Unpretentious yet trendy – we’re here!


We had the evening to see the hipper east end of Paris and then tomorrow, we would take the train out to Auvers-sur-Oise. Back on the Van Gogh trail. I was looking forward to that, and as it turned out, it was one of the highlights of the trip.

But first, dinner. For this trip, we weren’t big on reservations or fancy restaurants. Next time (soon!), we’ll kick it up a notch. I knew we wanted to be in the Oberkampf area and took the Metro there. Here’s what the Eurocheapo site says about the neighbourhood:

Paris East Map

Café Charbon is right next to the Nouveau Casino in the upper left corner. Our hotel is down Blvd Voltaire off the bottom of the map. Use Pere Lachaise to get your barings.

“The 11th arrondissement is an unpretentious yet trendy Parisian district. Its heart is rue Oberkampf. Drinks and food along this street run about half what they do in more touristy areas like Saint Michel and the Latin Quarter. Happy Hour in most bars runs from 5 p.m. to 8 p.m., with cocktails going for around €4 and pints at €3. Oberkampf is also one of the few thoroughfares in Paris where it’s easy to find snack food after 3 a.m.

More importantly, this hilly and quaint neighborhood has retained a real Parisian atmosphere, with narrow winding streets and family owned cafés.”

That’s about right. We found a postcard perfect little restaurant, Le Trou Normand, and had a quiet dinner (fish, lamb) with a half of rosé which everyone seemed to be drinking in Paris. It wasn’t a “meal of a lifetime”, but charming, comforting. They were playing a Herman Dune CD, which I found funny because I’d just started listening to him before we left on this trip.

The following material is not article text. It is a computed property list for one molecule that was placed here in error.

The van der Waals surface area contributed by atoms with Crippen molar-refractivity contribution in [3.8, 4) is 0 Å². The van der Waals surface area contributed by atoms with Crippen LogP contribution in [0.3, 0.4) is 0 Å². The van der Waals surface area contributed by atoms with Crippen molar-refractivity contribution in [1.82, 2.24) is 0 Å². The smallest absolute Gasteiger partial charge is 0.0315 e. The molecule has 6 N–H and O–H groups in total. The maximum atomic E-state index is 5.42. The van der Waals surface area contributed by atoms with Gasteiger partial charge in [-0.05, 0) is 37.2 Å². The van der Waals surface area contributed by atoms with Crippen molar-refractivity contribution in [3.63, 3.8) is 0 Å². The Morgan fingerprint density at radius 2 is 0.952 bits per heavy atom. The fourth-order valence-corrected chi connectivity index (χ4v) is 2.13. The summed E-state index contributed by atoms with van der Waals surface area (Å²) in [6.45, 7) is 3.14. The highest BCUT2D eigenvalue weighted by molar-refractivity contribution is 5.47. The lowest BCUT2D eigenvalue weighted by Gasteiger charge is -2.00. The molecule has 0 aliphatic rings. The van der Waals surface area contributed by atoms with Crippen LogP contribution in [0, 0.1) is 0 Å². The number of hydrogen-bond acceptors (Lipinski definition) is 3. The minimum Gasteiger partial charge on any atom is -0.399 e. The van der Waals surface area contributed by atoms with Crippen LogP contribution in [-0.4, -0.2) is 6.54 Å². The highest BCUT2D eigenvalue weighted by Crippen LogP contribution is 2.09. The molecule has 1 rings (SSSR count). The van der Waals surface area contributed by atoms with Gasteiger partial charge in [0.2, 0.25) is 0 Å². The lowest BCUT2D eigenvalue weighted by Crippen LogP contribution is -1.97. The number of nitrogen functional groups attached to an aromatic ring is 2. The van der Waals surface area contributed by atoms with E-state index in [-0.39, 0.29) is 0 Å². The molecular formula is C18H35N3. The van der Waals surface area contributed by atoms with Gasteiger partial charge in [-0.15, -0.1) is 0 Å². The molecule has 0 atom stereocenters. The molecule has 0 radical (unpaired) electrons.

Cafe Charbon Paris

I had to "borrow" this from the net since I didn't take any shots that evening. Anyway, at the Café Charbon we had the two seats on the far left, and this shot reflects the way it was that night too.

Then we set out to find Café Charbon on Rue Oberkampf which I’d read about. Apparently this was the place that started it all for this neighbourhood and it was still a going concern.

It started raining just as we found it. It was packed. We walked up and down the street a bit and as we came back to it, two seats on the patio (covered to protect us from the rain) opened up for us. A couple of pastis, and we had a ringside view of the street action.

This truly is a different side of Paris, where the “real people” live. We relaxed. Rain slowed down. Walked to the Metro, back to the hotel and sleep. Prepare for tomorrow and our trip to Auvers.

A quick run down on Auvers-sur-Oise. Although it’s only about 30 km north west of Paris, it takes about an hour and two trains to get there. It’s a charming village stretched out along the banks of the Oise River and well-known as an artist’s town. Cézanne had been through there; Daubigny’s house is now a museum. This is where Van Gogh painted 70 canvases during the last 70 days of his life. We would see the room he lived and died in, eat in the restaurant where he took his daily meals (downstairs from his room), see many of the places he painted, visit the house of the nutty Dr. Gachet and finally visit the cemetery to see the Vincent and Theo headstones.

Auvers - train tunnel Auvers express

The train station underpass in Auvers. It was a big deal when the train first came there from Paris, just before Van Gogh's time.


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